How To Get Started
Welcome! If you are reading this, you're likely interested in helping your organization become more inclusive of people of color, and perhaps more inclusive of other diverse communities as well.
The first step to becoming more inclusive is to make a commitment to learn more about inclusiveness. This website is designed to help nonprofit organizations of all sizes and purposes learn about inclusiveness.
Focus on Race and Ethnicity
While The Denver Foundation values all forms of inclusiveness, the primary focus of these materials is to help nonprofit organizations learn how to become more inclusive of people of color. Please read our reasons for doing so. (Note: The term "people of color" is used throughout this website to refer collectively to African Americans, American Indians and Alaska Natives, Asian Americans and Pacific Islanders, Hispanic/Latino Americans, multiracial individuals, and all other persons who are not categorized as white by the U.S. Census.)
Is This Website Valuable for Organizations That Want to Address Race, Ethnicity, AND Other Types of Diversity?
Yes, the worksheets have been developed in such a way that organizations that are interested in addressing issues of other diverse communities can use them, too. And there are specific suggestions for expanding beyond race and ethnicity.
We invite you to journey into inclusiveness by entering any of our eight "doors."
If you are just getting started, visit
If you are furthering your inclusiveness work, visit
An inclusiveness initiative is a concerted, organized effort on the part of an organization to become more inclusive of people of color (and other diverse groups, if your organization has decided to have a broader focus for its current initiative). As described by The Denver Foundation's Inclusiveness Project, an inclusiveness initiative includes six overall steps:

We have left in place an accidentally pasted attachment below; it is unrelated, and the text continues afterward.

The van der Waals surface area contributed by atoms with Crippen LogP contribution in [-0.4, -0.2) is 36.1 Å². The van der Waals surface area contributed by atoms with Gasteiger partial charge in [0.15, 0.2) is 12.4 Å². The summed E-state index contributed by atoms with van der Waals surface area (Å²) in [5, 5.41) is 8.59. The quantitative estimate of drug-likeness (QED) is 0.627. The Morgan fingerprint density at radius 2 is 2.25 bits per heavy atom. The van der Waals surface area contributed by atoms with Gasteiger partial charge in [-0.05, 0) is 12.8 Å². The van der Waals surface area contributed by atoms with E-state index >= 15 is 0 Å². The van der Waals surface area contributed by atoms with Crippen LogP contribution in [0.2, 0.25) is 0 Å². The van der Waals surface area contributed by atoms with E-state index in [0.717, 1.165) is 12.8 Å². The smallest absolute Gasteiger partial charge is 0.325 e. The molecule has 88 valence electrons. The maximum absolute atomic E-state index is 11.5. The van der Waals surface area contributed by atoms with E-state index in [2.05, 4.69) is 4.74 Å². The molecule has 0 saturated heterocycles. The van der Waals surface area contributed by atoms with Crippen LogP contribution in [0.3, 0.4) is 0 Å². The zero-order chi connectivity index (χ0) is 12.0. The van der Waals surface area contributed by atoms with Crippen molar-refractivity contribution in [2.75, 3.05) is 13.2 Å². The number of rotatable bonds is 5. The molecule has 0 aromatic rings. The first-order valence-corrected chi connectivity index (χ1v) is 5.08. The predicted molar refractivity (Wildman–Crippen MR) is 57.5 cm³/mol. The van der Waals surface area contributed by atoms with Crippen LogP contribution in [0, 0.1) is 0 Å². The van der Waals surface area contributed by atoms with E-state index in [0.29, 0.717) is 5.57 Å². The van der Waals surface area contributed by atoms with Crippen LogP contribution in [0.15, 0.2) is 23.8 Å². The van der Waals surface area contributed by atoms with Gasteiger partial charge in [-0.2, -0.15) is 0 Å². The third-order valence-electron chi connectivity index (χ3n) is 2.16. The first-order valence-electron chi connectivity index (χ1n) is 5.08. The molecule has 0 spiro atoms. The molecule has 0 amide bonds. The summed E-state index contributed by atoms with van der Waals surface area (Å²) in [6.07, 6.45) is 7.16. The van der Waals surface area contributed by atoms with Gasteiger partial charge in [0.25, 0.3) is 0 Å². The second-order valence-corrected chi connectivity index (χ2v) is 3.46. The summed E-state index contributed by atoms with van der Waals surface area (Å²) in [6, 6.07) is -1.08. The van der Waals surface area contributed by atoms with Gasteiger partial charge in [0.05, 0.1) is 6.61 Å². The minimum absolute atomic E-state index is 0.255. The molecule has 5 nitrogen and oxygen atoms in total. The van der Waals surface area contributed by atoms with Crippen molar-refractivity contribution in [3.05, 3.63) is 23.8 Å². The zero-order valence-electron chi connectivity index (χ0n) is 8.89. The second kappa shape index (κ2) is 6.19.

Step 1: Creating a structure.
Step 2: Engaging in inclusiveness/diversity training and hiring consultants/trainers.
Step 3: Defining inclusiveness and diversity and creating the case for inclusiveness for your organization.
Step 4: Gathering information and conducting research.
Step 5: Creating an inclusiveness blueprint.
Step 6: Implementing the inclusiveness blueprint.
The Denver Foundation Inclusiveness Project heartily encourages organizations to make this concerted, organized effort rather than approaching inclusiveness as a number of disconnected short-term activities. According to Inside Inclusiveness: Race, Ethnicity, and Nonprofit Organizations, a research report on nonprofit organizations in Metro Denver prepared for The Denver Foundation's Inclusiveness Project:
- The most important quality that is found in leaders of organizations that are highly inclusive is that these leaders take a long-term, holistic approach to inclusiveness and integrate it into all of the work of the organization.
- Rather than considering inclusiveness to be one more thing that has to be done in a busy day, it is a fundamental part of the everyday work. It is neither perceived as a burden nor an additional responsibility.
- In highly inclusive organizations, leaders and the teams that they assemble are constantly working with the external world to be responsive to communities of color and their needs, and they are intentional about working internally with their staff and board to create a welcoming environment and to expand people's knowledge and awareness of different cultures in myriad ways.